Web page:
Matthew 12:15 continues, “And many followed Him, and He healed them all . . .”. One of the marks of the godly is mercy. We saw that in the Sermon on the Mount in the Beatitudes, “Blessed are the merciful, for they shall receive mercy.”  (See: Blessed are the Merciful) . Jesus did not seek after confrontation nor did He seek to escalate conflict. He often avoided it when possible. Jesus had proclaimed the truth, the Pharisees and Herodians were meeting to plot together to kill Jesus, but it was now time for Jesus to continue His ministry to the people. Those who recognized the compassion demonstrated in healing the man with the withered hand would come after Him, and we find that Jesus’ compassion extended to all for “He healed them all.” Jesus made no demands of them except to come to Him for healing. If Jesus had been after earthly power, he would have extracted from them oaths of loyalty and organized them into an army that would proclaim Him throughout the land so that the Pharisees would be thoroughly discredited and no longer a threat. Instead, we find that Jesus was a

A Meek Servant Matthew 12:16, 17

“. . . and warned them not to make Him known, in order that what was spoken through Isaiah the prophet, might be fulfilled, saying . . .”.

Meekness is another characteristic of the truly righteous that we saw in the Beatitudes. “Blessed are the meek, for they shall inherit the earth.” Meekness is not weakness, but power under control. A meek servant is one who strives only to please his master.  (See: Blessed are the Meek). Jesus’ interest was not His own glory. That will come in due time when God exalts Him, but Jesus’ concern was doing God’s will just as He declared in John 6:38, “For I have come down from heaven, not to do My own will, but the will of Him who sent Me.”

There were probably several reasons for Jesus not wanting the people to make Him known. Among them would be the fact that such a proclamation by the people would have distorted why He was here. Jesus came to save souls, not to dispense physical healing. The physical healing was both part of the attesting miracles that backed up His claim to be Messiah and the natural outworking of His compassion. In addition, such a proclamation at this point would have inflamed zealous enthusiasm and it was not yet the proper time of His exaltation. In John 6:15, an incident is recorded where the people were so enthused that they wanted to come and take Him by force and make Him king. But Jesus did not come the first time to be the conquering king, but the suffering servant that would take away our sins (Isaiah 53).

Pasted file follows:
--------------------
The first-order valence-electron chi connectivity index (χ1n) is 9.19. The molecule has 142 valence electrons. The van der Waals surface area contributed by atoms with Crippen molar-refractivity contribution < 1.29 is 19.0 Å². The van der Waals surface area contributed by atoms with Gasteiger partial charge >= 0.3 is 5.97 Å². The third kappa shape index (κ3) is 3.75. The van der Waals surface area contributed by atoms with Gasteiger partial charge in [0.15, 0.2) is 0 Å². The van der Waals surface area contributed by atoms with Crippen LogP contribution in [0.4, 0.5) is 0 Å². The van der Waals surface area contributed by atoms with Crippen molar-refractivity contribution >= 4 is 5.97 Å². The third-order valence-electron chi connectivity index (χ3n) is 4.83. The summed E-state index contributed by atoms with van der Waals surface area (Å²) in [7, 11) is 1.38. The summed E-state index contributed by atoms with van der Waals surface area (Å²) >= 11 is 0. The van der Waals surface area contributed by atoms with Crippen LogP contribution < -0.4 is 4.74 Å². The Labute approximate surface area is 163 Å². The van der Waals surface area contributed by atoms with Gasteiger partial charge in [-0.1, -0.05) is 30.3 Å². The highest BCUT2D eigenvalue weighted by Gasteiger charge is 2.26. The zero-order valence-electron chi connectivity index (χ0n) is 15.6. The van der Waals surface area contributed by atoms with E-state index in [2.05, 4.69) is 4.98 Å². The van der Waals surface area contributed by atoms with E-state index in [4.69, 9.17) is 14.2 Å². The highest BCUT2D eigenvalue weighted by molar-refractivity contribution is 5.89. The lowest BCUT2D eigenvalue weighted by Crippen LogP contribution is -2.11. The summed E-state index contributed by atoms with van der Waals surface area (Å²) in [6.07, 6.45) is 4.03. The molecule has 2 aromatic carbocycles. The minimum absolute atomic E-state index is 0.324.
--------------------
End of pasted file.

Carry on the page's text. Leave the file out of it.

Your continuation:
The stated reason that Jesus warned the people not to make Him known was so that He could fulfill the prophecy concerning Him given by Isaiah. Jesus did not just happen into human history; He came because He was sent by God the Father as:

A Chosen Servant Matthew 12:18


This is an accurate paraphrase of the Septuagint, the Greek translation of the Old Testament, of Isaiah 42:1-4 which stresses the nature and purpose of God’s chosen servant being sent to mankind. The first verse of the quote stresses the relationship of the servant and God. The word translated here as “servant” is not the usual term used, but is a more restricted term denoting an especially intimate servant who was trusted and loved as a son. In fact, it is often translated as “son.” In secular usage, it was used of a child adopted into a family as an heir that could never be disenfranchised. God the Father had chosen His beloved Son to be His divine servant who would redeem man. God the Father was pleased with Jesus and had filled Him with the Holy Spirit as was demonstrated at His baptism where the Holy Spirit descended as a dove upon Him and a voice from Heaven said, “This is My beloved Son, in whom I am well pleased” (Matthew 3:16,17 – See: The Baptism of Jesus – 2/2/92). That was repeated again at the Transfiguration (Matthew 17:5 – See: A Glimpse of His Glory – 2/27/94) which we will examine in the months to come.